In the days since the high school attack in Parkland, Florida, rhetoric about guns has ramped up to a fever pitch, but nothing has come close to what happened in reaction to a Dec. 28 report on firearms and self-defense in the U.S. during 2017, sent by an unidentified anti-gunner.
The message in response to the article was short and ugly:
Guns are an emotional subject, some suggest they are even toxic. But the tone of the message signals just how extreme the gun control crowd can get. A few years ago, CFL’s Joe Newby received a message from one person who advocated the extermination of National Rifle Association members.
This raises a question about gun control advocates. How can you have a rational conversation with someone who wants you dead?
It also reveals something about the anti-gun mindset. They’re okay to have someone else do their killing for them. They seem to be a bit squeamish about doing the job, themselves.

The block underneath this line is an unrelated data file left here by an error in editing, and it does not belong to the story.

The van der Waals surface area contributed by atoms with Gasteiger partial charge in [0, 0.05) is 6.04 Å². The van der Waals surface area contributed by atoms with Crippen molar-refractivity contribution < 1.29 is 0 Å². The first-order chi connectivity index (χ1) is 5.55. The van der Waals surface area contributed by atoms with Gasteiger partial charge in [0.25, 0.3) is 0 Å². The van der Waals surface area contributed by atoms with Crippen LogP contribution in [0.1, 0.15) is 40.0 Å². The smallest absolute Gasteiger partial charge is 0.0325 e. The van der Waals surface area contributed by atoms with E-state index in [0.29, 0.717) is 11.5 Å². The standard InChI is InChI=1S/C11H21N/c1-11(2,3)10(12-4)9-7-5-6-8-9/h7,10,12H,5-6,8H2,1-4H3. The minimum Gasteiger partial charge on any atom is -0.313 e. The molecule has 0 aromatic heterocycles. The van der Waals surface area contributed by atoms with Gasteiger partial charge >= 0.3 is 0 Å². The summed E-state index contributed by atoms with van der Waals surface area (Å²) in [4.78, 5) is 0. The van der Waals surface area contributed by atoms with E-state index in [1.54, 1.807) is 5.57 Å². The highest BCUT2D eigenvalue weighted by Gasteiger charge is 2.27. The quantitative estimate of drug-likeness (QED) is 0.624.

Various gun control groups have labeled themselves as “gun safety” or “gun responsibility” organizations, but that simply masks what they are after: Gun control, or in the case of some lobbying groups, outright gun bans, particularly on so-called “assault weapons,” which are semi-auto lookalikes of military firearms, but in actuality are modern sporting rifles.
All of this has come bubbling up in the aftermath of the Florida tragedy. Emotions are running high, and so are blood pressures.
But it’s been our experience that the only people who wish death on their opponents come from the anti-gun side of the debate.